NEW HAVEN REGISTER: Report: State, region have advantage in advanced manufacturing industry As originally appearing in The New Haven Register
BY LUTHER TURMELLE
A study released Monday by a leading regional business organization says as manufacturing becomes more high tech, New England and Connecticut have a distinct advantage over the rest of the United States.
Connecticut and the region benefit from a highly skilled labor force and a well established network of suppliers and customers, according to “The Case for New England’s Manufacturing Revolution.” The report was produced for the Boston-based New England Council by Deloitte Consulting and was released Monday afternoon during a forum at Naugatuck Valley Community College in Waterbury.
Connecticut had 124,754 jobs in 2012 in what is known as the advanced manufacturing sector. The sector makes extensive use of technology in the manufacturing process to increase the precision of the product that is being made as well the level of productivity.
“The majority of what is being made by advanced manufacturers is done by robots,” said Alison Lands, a senior manager in Deloitte’s Strategy & Operations practice and one of the study’s authors. “But human logic and assessment capabilities are necessary to run these machines.”
Connecticut’s 124,754 advanced manufacturing jobs in 2012 represents a third of the 376,517 workers that the sector has in all of New England. .
James Brett, president and chief executive officer of the New England Council, said the report is designed “to debunk the myth that this (manufacturing) is a dying industry.” The median wage for the advanced manufacturing jobs is between $70,000 and $80,000 per year.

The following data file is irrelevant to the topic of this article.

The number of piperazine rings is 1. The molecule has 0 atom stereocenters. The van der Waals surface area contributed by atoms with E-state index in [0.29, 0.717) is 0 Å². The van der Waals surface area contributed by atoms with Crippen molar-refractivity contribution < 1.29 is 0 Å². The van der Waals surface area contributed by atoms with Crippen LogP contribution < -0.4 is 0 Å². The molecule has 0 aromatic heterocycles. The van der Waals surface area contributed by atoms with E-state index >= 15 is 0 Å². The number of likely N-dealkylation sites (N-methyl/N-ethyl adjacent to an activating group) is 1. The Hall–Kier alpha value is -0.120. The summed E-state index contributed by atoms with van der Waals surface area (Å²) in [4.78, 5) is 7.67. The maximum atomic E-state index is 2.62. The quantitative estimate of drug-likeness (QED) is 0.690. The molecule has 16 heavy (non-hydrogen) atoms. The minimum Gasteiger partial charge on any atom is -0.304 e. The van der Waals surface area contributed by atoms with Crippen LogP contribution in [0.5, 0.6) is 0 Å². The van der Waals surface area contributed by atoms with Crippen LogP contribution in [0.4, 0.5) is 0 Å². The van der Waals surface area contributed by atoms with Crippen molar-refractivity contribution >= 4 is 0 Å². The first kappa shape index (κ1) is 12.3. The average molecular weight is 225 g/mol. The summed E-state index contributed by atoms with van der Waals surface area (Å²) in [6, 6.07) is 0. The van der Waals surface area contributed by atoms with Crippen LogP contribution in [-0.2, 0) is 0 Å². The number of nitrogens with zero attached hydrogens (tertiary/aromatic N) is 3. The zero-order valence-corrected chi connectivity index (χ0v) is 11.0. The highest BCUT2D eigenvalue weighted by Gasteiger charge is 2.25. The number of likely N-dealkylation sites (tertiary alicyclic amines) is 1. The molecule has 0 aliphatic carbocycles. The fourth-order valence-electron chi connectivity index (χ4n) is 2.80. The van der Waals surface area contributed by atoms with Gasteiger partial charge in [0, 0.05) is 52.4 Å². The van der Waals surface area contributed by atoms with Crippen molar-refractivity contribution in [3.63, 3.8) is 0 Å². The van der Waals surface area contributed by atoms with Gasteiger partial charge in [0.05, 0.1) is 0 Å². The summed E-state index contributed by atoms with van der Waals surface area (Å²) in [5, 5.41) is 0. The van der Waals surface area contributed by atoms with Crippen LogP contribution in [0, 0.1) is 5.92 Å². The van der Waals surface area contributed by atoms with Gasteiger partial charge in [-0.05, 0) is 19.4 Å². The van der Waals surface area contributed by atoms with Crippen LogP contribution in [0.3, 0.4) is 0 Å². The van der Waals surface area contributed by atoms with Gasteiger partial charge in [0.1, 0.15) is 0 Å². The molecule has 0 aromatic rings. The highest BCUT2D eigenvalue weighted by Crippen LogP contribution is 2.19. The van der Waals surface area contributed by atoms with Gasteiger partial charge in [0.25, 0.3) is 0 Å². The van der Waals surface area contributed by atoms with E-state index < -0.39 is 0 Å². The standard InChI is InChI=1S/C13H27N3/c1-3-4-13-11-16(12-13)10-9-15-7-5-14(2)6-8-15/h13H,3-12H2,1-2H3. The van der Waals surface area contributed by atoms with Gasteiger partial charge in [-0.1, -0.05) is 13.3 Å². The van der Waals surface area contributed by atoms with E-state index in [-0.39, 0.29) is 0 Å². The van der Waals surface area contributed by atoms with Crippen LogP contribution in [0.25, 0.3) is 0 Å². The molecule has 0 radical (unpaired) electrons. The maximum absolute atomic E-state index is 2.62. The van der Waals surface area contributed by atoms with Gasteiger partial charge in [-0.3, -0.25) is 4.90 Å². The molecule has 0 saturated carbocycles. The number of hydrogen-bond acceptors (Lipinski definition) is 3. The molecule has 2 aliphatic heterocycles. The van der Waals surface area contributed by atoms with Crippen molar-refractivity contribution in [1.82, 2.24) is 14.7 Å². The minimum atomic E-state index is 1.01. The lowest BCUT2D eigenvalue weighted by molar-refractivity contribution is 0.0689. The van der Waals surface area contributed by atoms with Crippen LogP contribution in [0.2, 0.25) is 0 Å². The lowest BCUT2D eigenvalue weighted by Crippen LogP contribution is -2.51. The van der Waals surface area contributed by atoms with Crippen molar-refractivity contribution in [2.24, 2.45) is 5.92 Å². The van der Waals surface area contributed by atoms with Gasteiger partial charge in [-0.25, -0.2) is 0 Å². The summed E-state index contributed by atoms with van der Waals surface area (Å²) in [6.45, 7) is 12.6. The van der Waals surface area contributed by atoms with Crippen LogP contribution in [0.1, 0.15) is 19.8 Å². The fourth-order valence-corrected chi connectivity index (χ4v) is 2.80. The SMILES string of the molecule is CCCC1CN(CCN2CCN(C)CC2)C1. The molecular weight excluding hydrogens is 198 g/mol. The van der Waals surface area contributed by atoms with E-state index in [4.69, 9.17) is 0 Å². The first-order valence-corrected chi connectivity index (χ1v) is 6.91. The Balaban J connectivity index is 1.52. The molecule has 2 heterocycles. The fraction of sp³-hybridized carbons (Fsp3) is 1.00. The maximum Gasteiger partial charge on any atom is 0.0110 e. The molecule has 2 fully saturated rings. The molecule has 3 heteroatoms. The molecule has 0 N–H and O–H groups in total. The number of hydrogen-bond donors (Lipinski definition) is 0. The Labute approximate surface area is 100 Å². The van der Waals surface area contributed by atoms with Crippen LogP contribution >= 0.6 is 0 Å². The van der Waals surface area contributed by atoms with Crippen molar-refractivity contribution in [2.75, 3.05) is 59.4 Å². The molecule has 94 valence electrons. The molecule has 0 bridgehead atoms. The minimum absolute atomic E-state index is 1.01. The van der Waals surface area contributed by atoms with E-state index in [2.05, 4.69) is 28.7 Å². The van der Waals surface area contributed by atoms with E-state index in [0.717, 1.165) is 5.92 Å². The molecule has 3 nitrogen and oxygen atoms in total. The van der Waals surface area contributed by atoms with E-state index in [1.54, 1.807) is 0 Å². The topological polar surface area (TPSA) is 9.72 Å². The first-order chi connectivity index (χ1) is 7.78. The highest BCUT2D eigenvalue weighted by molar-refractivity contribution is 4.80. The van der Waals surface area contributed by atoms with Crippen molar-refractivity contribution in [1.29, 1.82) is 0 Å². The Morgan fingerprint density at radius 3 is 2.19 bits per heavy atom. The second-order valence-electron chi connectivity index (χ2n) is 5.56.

Monday’s event attracted two members of Connecticut’s legislative delegation, U.S. Reps. Elizabeth Esty, D-5, and Rosa L. DeLauro, D-3.
“There are particular opportunities and particular challenges that we have regionally,” Esty said. “There’s more that we need to do.”
One recommendation in the report is a branding campaign for the advanced manufacturing sector to improve the image of the industry.
“One of the real misconceptions right now is manufacturing is dirty, dark and dangerous,” Esty said. “That may have been true at one time, but it’s not anymore.”
DeLauro agreed, saying advanced manufacturing “is about gleaming facilities, high tech, high science and high skill.”
“Advanced manufacturing leads our state,” she said. “They contribute nearly $20 billion to our economy, to our state and to our region.”
Earlier in the day, DeLauro visited a New Haven company, Space-Craft Manufacturing, that builds component parts for the aerospace industry. Pedro Soto, the company’s executive vice president and chief operating officer, said the demand for the kind of precision manufacturing work the company does is very strong.
“Companies like ours are going to be so busy over the next 20 or 30 years that young people getting into the business now can easily make a career out of it,” Soto said.
Much of that demand will come from the commercial aerospace sector where there is a huge backlog in orders for airplanes. Airlines that order Boeing’s 737 aircraft now will have a wait of at least eight years before the aircraft is delivered, according to a story in the Financial Times in June.
Space-Craft Manufacturing produces parts that go into large components used in military and commercial aircraft. Two of the companies Space-Craft Manufacturing does work for are Pratt & Whitney and GE Aviation, Soto said.
Call Luther Turmelle at 203-680-9388.
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